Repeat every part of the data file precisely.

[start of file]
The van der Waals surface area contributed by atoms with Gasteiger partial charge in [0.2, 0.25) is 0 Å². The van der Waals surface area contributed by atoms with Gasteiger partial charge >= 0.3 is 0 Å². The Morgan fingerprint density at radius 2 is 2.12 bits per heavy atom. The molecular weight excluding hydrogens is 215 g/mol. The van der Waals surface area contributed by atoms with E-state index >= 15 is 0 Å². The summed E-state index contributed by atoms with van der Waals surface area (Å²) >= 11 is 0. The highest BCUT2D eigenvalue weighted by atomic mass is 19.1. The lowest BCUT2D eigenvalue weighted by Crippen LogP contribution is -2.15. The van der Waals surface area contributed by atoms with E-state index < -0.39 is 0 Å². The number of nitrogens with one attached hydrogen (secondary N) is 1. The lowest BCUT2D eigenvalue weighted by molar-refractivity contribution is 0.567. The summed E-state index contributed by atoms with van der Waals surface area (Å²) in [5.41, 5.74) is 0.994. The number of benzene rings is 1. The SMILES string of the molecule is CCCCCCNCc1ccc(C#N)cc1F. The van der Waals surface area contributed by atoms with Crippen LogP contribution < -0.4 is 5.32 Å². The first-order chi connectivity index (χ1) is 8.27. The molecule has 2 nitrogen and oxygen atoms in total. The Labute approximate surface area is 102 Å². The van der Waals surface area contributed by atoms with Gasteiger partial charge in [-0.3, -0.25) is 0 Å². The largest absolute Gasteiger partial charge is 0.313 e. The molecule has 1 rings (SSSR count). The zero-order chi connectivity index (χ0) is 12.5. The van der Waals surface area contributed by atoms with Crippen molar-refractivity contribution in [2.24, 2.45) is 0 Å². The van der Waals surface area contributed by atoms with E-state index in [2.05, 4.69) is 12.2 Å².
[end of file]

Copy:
The van der Waals surface area contributed by atoms with Gasteiger partial charge in [0.2, 0.25) is 0 Å². The van der Waals surface area contributed by atoms with Gasteiger partial charge >= 0.3 is 0 Å². The Morgan fingerprint density at radius 2 is 2.12 bits per heavy atom. The molecular weight excluding hydrogens is 215 g/mol. The van der Waals surface area contributed by atoms with E-state index >= 15 is 0 Å². The summed E-state index contributed by atoms with van der Waals surface area (Å²) >= 11 is 0. The highest BCUT2D eigenvalue weighted by atomic mass is 19.1. The lowest BCUT2D eigenvalue weighted by Crippen LogP contribution is -2.15. The van der Waals surface area contributed by atoms with E-state index < -0.39 is 0 Å². The number of nitrogens with one attached hydrogen (secondary N) is 1. The lowest BCUT2D eigenvalue weighted by molar-refractivity contribution is 0.567. The summed E-state index contributed by atoms with van der Waals surface area (Å²) in [5.41, 5.74) is 0.994. The number of benzene rings is 1. The SMILES string of the molecule is CCCCCCNCc1ccc(C#N)cc1F. The van der Waals surface area contributed by atoms with Crippen LogP contribution < -0.4 is 5.32 Å². The first-order chi connectivity index (χ1) is 8.27. The molecule has 2 nitrogen and oxygen atoms in total. The Labute approximate surface area is 102 Å². The van der Waals surface area contributed by atoms with Gasteiger partial charge in [-0.3, -0.25) is 0 Å². The largest absolute Gasteiger partial charge is 0.313 e. The molecule has 1 rings (SSSR count). The zero-order chi connectivity index (χ0) is 12.5. The van der Waals surface area contributed by atoms with Crippen molar-refractivity contribution in [2.24, 2.45) is 0 Å². The van der Waals surface area contributed by atoms with E-state index in [2.05, 4.69) is 12.2 Å².